Oleksandr Kamyshin, 37, the president of the Ukrainian railway network, and the man who – together with Zelensky – the Russian troops would like to eliminate as soon as possible. Here’s why
There a secret weapon behind the Ukrainian resistancea very long and widespread weapon, capable of reaching every goal: they are its trainsits railway network.
And there a man the Russians would like to kill as soon as possiblegoal number 2 after President Zelensky: the head of Ukrainian railways.
Why? Why trains are saving the countryor – wanting to park more cautiously between realism and pessimism – they are putting off sine die its destruction and its surrender. In fact, trains do a lot of things.
They make refugees flee quickly. They bring tons of aid to areas under siege. They carry the weapons that the West brings, the anti-tank missiles and drones that have displaced (in some cases swept) the Russians. They transport troops to the cities of the front and, incredibly, continue to export everything that Ukraine can produce under these conditions of war.
It is therefore easy to understand why one of Putin’s nightmares is Oleksandr Kamyshin, 37, the president of the Ukrainian Railway Network. The correspondent of the Bbc followed it for several days and we would not be surprised, in a few years, to see this story translated into a film. Remember a great war movie without trains? Impossible. Here, even in this war, trains are everything, life and death.
Life: the railways are the largest employer in the country with 231,000 employees spread over 603,470 square kilometers (sometimes we forget that Ukraine is the largest country in Europe after Russia). According to Kamyshin, his personnel have helped move 2.5 million people to safety since the start of the war.
Death: 33 railway employees have been killed since the invasion began. They hit our tracks every day. They hit the stations. Our people risk their lives every moment. It goes under the bombing. Keep saving people.
Kamyshin it moves constantly in order not to be traceablealways protected by bodyguards. He hasn’t seen his wife and two children for three weeks. Meeting him in his office means seeing him bent over a huge map of the country and its tracks, surrounded by collaborators and constantly on the phone: “Thank you for your support. But I also have a request, ”he says to the caller. “Please help us rebuild trade between Ukraine and Poland”. He hangs up and smiles. “He was the Polish Minister of Infrastructure,” he says.
He was an accountant and an entrepreneur, until a month ago he was involved in the reform of the railway sector, now one of the personalities who directs war operations. But this is a common fate, he points out: Everyone in Ukraine was businessmen, farmers and every other profession before the war began. Now everyone in Ukraine is at war. We all started waging war.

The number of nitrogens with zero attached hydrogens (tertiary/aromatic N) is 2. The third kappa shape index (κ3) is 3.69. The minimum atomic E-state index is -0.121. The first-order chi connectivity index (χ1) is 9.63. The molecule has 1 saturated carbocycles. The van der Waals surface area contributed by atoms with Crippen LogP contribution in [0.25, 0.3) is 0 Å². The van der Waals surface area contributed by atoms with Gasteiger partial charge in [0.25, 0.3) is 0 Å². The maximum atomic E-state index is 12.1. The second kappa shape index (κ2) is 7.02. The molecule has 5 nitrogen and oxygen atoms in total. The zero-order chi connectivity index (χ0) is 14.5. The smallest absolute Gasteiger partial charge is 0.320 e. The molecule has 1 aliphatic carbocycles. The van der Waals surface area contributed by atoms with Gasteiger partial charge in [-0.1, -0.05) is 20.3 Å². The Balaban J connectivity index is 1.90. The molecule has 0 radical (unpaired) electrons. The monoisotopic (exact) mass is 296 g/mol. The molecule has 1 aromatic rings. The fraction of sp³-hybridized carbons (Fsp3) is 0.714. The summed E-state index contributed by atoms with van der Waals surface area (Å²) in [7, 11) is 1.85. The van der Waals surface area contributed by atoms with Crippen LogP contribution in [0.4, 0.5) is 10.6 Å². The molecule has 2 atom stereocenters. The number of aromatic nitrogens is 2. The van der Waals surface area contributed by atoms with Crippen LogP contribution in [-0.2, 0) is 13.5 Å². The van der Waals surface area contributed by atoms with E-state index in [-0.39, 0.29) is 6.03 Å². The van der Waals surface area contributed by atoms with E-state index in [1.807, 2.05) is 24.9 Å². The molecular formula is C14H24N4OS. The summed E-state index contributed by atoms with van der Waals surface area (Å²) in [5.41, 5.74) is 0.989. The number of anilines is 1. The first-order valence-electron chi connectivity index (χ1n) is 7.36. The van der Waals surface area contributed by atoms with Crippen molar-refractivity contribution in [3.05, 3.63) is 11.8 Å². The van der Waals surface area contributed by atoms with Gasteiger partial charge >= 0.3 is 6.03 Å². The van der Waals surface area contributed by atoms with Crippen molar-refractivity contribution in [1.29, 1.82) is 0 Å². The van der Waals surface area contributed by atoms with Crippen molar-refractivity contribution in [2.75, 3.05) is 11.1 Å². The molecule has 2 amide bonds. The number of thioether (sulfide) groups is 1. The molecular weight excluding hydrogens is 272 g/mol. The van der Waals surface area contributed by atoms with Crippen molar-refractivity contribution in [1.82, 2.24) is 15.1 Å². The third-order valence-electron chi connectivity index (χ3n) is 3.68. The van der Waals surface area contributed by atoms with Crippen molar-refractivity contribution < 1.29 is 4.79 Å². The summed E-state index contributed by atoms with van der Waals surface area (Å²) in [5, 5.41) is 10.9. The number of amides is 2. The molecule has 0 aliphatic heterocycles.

He moves constantly to escape the missiles but also to meet both railway and government officials. He reveals the plan without fear, evidently he knows that the Russians know, or maybe he wants to throw them off: We have launched a program to transfer production from east to west. So we can move people, ideas, plans, maybe machinery to launch a new production west.
Naturally Oleksandr Kamyshin repeats Zelensky’s mantra: thanks for the help dear Western friends but it’s not enough, more weapons are needed, a no-fly zone is needed. But he knows that this is not likely. The only thing that can make trains run in spite of everythingwhich usually the pride of dictators is instead the most democratic activity of all, in peace and even more so in war.
The English journalist closes his story in a suburban railway depot, with the prose of the good war correspondents:
Last time I see Mr. Kamyshin around midnight. He is walking along the side of the tracks in the dark until the spotlight of the approaching train briefly illuminates his small group. The train approaches and a stewardess welcomes him on board. I can’t say where he’s headed, but the night ahead will be filled with calls and discussions. There will be a few hours of sleep, perhaps, and constant monitoring of where the Russians have recently attacked. “We will continue to repair the tracks once the fire is over,” he says before leaving. “We will keep the trains running as long as possible. There is no other option for us “.
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